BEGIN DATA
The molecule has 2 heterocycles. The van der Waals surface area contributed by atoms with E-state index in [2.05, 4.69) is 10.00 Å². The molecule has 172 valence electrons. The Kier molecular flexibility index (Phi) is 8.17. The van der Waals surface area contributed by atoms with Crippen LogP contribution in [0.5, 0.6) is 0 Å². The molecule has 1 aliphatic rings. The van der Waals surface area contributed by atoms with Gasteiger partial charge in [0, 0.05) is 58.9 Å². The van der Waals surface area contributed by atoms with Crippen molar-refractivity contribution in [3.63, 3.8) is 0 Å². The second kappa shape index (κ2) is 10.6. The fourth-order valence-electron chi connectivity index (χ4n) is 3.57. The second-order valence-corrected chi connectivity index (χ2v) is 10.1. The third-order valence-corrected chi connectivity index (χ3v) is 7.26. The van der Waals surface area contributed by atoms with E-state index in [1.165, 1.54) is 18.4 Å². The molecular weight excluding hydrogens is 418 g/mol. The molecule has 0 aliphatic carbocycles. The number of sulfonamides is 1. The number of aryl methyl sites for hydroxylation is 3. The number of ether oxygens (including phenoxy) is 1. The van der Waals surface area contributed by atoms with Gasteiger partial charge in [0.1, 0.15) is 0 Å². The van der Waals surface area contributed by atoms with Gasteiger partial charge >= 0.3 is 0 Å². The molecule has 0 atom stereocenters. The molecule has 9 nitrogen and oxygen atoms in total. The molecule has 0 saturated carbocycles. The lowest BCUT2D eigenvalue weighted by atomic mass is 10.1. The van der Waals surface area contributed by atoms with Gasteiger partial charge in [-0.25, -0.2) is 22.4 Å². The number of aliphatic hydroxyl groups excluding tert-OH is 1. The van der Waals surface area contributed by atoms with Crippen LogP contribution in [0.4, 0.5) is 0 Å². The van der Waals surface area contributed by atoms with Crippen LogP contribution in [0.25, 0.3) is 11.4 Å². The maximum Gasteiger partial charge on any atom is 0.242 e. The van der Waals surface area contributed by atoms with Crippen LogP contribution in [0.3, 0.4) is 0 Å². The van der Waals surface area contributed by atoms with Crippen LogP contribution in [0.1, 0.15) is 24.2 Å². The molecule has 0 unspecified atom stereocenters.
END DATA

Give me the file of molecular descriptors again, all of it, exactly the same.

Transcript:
The molecule has 2 heterocycles. The van der Waals surface area contributed by atoms with E-state index in [2.05, 4.69) is 10.00 Å². The molecule has 172 valence electrons. The Kier molecular flexibility index (Phi) is 8.17. The van der Waals surface area contributed by atoms with Crippen LogP contribution in [0.5, 0.6) is 0 Å². The molecule has 1 aliphatic rings. The van der Waals surface area contributed by atoms with Gasteiger partial charge in [0, 0.05) is 58.9 Å². The van der Waals surface area contributed by atoms with Crippen molar-refractivity contribution in [3.63, 3.8) is 0 Å². The second kappa shape index (κ2) is 10.6. The fourth-order valence-electron chi connectivity index (χ4n) is 3.57. The second-order valence-corrected chi connectivity index (χ2v) is 10.1. The third-order valence-corrected chi connectivity index (χ3v) is 7.26. The van der Waals surface area contributed by atoms with E-state index in [1.165, 1.54) is 18.4 Å². The molecular weight excluding hydrogens is 418 g/mol. The molecule has 0 aliphatic carbocycles. The number of sulfonamides is 1. The number of aryl methyl sites for hydroxylation is 3. The number of ether oxygens (including phenoxy) is 1. The van der Waals surface area contributed by atoms with Gasteiger partial charge in [0.1, 0.15) is 0 Å². The van der Waals surface area contributed by atoms with Gasteiger partial charge >= 0.3 is 0 Å². The molecule has 0 atom stereocenters. The molecule has 9 nitrogen and oxygen atoms in total. The molecule has 0 saturated carbocycles. The lowest BCUT2D eigenvalue weighted by atomic mass is 10.1. The van der Waals surface area contributed by atoms with Gasteiger partial charge in [-0.25, -0.2) is 22.4 Å². The number of aliphatic hydroxyl groups excluding tert-OH is 1. The van der Waals surface area contributed by atoms with Crippen LogP contribution in [0.4, 0.5) is 0 Å². The van der Waals surface area contributed by atoms with Crippen LogP contribution in [0.25, 0.3) is 11.4 Å². The maximum Gasteiger partial charge on any atom is 0.242 e. The van der Waals surface area contributed by atoms with Crippen LogP contribution in [0.3, 0.4) is 0 Å². The van der Waals surface area contributed by atoms with Crippen LogP contribution in [0.1, 0.15) is 24.2 Å². The molecule has 0 unspecified atom stereocenters.